Progarchives, the progressive rock ultimate discography


Frequency Drift

Crossover Prog

From, the ultimate progressive rock music website

Frequency Drift Summer album cover
3.88 | 110 ratings | 2 reviews | 14% 5 stars

Excellent addition to any
prog rock music collection

Write a review

from partners
Studio Album, released in 2014

Songs / Tracks Listing

1. Summer (12:00)
2. Distant (7:42)
3. Siren (4:50)
4. Midnight (6:02)
5. Ringshining (3:48)
6. Summer's End (6:34)

Total time 40:56

Line-up / Musicians

- Isa Fallenbacher / vocals
- Christian Hack / guitars
- Andreas Hack / keyboards, guitars
- Sibylle Friz / cello
- Nerissa Schwarz / harp, Mellotron
- Wofgang Riess / bass
- Wolfgang Ostermann / drums

Releases information

"Summer contains six newly recorded songs from different time periods. The oldest one goes back to the "Personal Effects" albums. These songs were originally intended for different albums, but never made it on the respective albums because of time restraints."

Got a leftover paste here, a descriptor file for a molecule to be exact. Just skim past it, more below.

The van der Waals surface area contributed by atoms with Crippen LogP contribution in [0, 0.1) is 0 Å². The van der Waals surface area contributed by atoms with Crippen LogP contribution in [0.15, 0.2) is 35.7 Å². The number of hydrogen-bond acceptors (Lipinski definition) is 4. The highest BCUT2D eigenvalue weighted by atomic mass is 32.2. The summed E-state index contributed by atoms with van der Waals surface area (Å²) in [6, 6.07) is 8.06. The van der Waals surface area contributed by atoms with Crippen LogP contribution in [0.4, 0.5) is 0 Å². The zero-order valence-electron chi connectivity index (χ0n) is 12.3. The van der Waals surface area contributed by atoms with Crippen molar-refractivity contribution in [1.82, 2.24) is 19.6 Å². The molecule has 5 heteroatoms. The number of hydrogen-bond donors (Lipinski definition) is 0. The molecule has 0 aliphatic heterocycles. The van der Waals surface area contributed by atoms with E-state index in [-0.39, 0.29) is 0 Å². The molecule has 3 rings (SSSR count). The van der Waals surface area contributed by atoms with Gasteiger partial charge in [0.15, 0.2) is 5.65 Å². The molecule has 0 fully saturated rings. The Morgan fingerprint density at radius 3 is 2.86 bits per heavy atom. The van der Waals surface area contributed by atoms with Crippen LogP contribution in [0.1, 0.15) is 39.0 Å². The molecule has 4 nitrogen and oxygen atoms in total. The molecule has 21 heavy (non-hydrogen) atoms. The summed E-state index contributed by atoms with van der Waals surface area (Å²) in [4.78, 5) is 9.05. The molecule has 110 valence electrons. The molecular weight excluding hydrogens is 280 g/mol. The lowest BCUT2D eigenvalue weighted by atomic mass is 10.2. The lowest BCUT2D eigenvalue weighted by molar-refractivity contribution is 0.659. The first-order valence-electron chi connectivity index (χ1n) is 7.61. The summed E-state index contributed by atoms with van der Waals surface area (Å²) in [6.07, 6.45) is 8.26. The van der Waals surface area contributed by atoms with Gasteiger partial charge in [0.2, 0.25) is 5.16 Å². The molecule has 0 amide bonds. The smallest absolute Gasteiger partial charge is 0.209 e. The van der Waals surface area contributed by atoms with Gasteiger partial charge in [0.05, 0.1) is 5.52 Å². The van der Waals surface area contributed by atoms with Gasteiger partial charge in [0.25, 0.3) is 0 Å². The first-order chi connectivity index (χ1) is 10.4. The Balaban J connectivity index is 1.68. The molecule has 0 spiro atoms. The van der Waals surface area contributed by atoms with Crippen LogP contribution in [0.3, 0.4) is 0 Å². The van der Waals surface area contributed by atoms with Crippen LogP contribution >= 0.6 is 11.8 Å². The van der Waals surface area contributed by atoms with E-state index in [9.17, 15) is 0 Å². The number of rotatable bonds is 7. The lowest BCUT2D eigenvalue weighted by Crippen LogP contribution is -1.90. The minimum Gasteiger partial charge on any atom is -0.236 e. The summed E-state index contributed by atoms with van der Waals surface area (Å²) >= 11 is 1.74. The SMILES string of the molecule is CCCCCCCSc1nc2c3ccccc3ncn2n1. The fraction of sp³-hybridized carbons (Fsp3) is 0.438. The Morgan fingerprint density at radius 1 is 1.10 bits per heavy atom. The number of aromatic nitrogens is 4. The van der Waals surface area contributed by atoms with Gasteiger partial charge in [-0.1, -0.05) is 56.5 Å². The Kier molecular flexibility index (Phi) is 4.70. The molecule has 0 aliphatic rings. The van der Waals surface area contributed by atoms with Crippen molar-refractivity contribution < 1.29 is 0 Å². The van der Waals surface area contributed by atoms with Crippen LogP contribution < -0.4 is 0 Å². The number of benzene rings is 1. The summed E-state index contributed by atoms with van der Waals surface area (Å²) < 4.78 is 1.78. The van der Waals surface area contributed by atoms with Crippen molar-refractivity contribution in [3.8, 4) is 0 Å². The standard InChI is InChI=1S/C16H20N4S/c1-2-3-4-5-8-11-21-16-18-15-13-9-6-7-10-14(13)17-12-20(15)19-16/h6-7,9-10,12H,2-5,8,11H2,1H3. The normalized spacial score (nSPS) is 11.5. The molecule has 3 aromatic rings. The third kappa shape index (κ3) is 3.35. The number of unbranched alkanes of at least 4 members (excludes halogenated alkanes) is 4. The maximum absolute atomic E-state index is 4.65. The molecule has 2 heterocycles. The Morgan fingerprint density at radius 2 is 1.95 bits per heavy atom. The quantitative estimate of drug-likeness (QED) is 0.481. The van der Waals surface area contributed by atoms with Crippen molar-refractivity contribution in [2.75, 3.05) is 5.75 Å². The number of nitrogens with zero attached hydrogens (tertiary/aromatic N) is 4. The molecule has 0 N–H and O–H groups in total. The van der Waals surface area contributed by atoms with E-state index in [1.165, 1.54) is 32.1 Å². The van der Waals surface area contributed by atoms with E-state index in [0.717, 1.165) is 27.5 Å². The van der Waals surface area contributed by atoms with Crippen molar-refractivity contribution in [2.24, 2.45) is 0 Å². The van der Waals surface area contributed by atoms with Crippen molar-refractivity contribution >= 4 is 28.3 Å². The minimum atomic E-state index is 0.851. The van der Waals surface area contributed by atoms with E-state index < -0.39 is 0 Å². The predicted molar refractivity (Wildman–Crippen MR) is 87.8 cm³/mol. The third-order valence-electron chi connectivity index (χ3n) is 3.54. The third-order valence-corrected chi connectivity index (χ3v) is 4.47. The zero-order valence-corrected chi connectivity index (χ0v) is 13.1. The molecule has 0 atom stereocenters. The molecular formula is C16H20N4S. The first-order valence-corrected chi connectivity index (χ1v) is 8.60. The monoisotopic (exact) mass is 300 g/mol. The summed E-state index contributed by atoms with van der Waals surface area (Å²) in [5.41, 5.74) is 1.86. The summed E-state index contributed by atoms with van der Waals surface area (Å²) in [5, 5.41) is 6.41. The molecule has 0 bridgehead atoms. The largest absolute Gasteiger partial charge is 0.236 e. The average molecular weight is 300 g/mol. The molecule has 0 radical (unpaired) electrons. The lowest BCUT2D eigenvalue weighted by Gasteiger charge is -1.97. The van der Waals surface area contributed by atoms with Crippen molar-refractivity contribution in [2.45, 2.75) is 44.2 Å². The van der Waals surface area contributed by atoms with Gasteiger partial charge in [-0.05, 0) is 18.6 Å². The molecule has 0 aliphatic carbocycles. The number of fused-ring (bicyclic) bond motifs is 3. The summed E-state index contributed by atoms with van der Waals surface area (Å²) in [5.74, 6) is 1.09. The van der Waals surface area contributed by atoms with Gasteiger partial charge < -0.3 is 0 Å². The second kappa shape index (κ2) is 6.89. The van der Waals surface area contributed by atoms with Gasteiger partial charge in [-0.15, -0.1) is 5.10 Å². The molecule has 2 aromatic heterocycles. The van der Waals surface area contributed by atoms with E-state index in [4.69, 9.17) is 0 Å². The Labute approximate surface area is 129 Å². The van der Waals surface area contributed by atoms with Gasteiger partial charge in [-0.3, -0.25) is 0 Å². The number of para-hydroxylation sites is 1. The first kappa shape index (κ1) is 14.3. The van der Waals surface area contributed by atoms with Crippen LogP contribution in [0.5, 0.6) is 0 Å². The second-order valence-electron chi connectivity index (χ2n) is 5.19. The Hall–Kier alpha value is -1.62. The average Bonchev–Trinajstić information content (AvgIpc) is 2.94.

CDr self-released (2014, Germany)

Digital album

Thanks to Second Life Syndrome for the addition
and to projeKct for the last updates
Edit this entry


FREQUENCY DRIFT Summer ratings distribution

(110 ratings)
Essential: a masterpiece of progressive rock music(14%)
Excellent addition to any prog rock music collection(47%)
Good, but non-essential (31%)
Collectors/fans only (8%)
Poor. Only for completionists (0%)

FREQUENCY DRIFT Summer reviews

Showing all collaborators reviews and last reviews preview | Show all reviews/ratings

Collaborators/Experts Reviews

Review by Second Life Syndrome
4 stars Color me impressed. Frequency Drift has already given us a masterpiece this year in "Over", an album that represented true progression and that contains some of the best songs of the year. In fact, as I write this, "Over" is still my favorite album of 2014 thus far. So, leave it to Frequency Drift to release yet another album of sorts called "Summer". The stated purpose of this album is two-fold. First, this album is a fundraiser for the band so they can do some touring (always a good thing). Secondly, however, "Summer" represents the end of an era for the band. Though the band is being rather mysterious about it, their next album is assumed to be somewhat different in style, and so Frequency Drift has decided to give one last hurrah before they move on to other things.